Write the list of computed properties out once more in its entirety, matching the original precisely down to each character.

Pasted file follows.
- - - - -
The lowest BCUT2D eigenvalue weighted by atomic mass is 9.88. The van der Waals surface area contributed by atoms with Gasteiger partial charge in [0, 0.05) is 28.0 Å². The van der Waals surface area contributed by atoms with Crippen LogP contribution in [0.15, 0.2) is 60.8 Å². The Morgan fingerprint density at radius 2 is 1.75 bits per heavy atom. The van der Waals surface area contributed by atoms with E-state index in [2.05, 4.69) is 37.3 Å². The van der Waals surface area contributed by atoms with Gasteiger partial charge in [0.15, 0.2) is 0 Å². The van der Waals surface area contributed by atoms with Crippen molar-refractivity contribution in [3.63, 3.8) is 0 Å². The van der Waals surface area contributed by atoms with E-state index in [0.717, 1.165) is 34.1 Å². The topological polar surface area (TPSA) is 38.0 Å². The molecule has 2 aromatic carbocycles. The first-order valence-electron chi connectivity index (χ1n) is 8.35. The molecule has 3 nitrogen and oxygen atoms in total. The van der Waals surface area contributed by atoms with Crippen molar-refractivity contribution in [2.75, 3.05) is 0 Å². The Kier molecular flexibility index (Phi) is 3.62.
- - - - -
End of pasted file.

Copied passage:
The lowest BCUT2D eigenvalue weighted by atomic mass is 9.88. The van der Waals surface area contributed by atoms with Gasteiger partial charge in [0, 0.05) is 28.0 Å². The van der Waals surface area contributed by atoms with Crippen LogP contribution in [0.15, 0.2) is 60.8 Å². The Morgan fingerprint density at radius 2 is 1.75 bits per heavy atom. The van der Waals surface area contributed by atoms with E-state index in [2.05, 4.69) is 37.3 Å². The van der Waals surface area contributed by atoms with Gasteiger partial charge in [0.15, 0.2) is 0 Å². The van der Waals surface area contributed by atoms with Crippen molar-refractivity contribution in [3.63, 3.8) is 0 Å². The van der Waals surface area contributed by atoms with E-state index in [0.717, 1.165) is 34.1 Å². The topological polar surface area (TPSA) is 38.0 Å². The molecule has 2 aromatic carbocycles. The first-order valence-electron chi connectivity index (χ1n) is 8.35. The molecule has 3 nitrogen and oxygen atoms in total. The van der Waals surface area contributed by atoms with Crippen molar-refractivity contribution in [2.75, 3.05) is 0 Å². The Kier molecular flexibility index (Phi) is 3.62.